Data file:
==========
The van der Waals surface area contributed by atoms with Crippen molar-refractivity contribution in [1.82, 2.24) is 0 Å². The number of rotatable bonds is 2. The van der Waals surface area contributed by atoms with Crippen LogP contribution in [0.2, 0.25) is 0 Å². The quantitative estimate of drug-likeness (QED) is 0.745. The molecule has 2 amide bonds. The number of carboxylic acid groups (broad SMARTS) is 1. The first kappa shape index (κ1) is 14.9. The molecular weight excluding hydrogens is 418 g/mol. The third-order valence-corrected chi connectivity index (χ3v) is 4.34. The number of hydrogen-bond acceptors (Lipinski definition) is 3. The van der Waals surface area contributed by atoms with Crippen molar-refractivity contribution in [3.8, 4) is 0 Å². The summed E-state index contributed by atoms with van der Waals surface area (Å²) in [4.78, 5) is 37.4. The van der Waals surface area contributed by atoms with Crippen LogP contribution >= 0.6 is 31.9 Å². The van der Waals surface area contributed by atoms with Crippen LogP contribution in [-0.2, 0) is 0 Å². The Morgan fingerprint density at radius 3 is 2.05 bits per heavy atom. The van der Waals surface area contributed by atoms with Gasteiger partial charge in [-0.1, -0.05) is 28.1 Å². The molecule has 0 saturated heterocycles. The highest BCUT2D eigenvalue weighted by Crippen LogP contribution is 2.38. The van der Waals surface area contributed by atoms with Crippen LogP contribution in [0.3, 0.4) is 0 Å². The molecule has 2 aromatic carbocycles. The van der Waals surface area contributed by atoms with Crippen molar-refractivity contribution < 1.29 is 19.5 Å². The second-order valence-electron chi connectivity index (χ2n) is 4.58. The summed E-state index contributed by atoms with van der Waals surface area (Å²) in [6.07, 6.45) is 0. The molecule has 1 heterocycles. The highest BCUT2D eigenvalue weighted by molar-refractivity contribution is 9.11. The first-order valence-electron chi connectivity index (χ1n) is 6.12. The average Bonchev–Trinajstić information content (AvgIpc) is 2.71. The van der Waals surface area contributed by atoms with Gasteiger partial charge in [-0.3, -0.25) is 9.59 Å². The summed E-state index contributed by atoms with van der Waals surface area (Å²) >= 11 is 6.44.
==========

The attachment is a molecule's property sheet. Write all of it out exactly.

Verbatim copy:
The van der Waals surface area contributed by atoms with Crippen molar-refractivity contribution in [1.82, 2.24) is 0 Å². The number of rotatable bonds is 2. The van der Waals surface area contributed by atoms with Crippen LogP contribution in [0.2, 0.25) is 0 Å². The quantitative estimate of drug-likeness (QED) is 0.745. The molecule has 2 amide bonds. The number of carboxylic acid groups (broad SMARTS) is 1. The first kappa shape index (κ1) is 14.9. The molecular weight excluding hydrogens is 418 g/mol. The third-order valence-corrected chi connectivity index (χ3v) is 4.34. The number of hydrogen-bond acceptors (Lipinski definition) is 3. The van der Waals surface area contributed by atoms with Crippen molar-refractivity contribution in [3.8, 4) is 0 Å². The summed E-state index contributed by atoms with van der Waals surface area (Å²) in [4.78, 5) is 37.4. The van der Waals surface area contributed by atoms with Crippen LogP contribution >= 0.6 is 31.9 Å². The van der Waals surface area contributed by atoms with Crippen LogP contribution in [-0.2, 0) is 0 Å². The Morgan fingerprint density at radius 3 is 2.05 bits per heavy atom. The van der Waals surface area contributed by atoms with Gasteiger partial charge in [-0.1, -0.05) is 28.1 Å². The molecule has 0 saturated heterocycles. The highest BCUT2D eigenvalue weighted by Crippen LogP contribution is 2.38. The van der Waals surface area contributed by atoms with Crippen LogP contribution in [0.3, 0.4) is 0 Å². The molecule has 2 aromatic carbocycles. The van der Waals surface area contributed by atoms with Crippen molar-refractivity contribution < 1.29 is 19.5 Å². The second-order valence-electron chi connectivity index (χ2n) is 4.58. The summed E-state index contributed by atoms with van der Waals surface area (Å²) in [6.07, 6.45) is 0. The molecule has 1 heterocycles. The highest BCUT2D eigenvalue weighted by molar-refractivity contribution is 9.11. The first-order valence-electron chi connectivity index (χ1n) is 6.12. The average Bonchev–Trinajstić information content (AvgIpc) is 2.71. The van der Waals surface area contributed by atoms with Gasteiger partial charge in [-0.3, -0.25) is 9.59 Å². The summed E-state index contributed by atoms with van der Waals surface area (Å²) >= 11 is 6.44.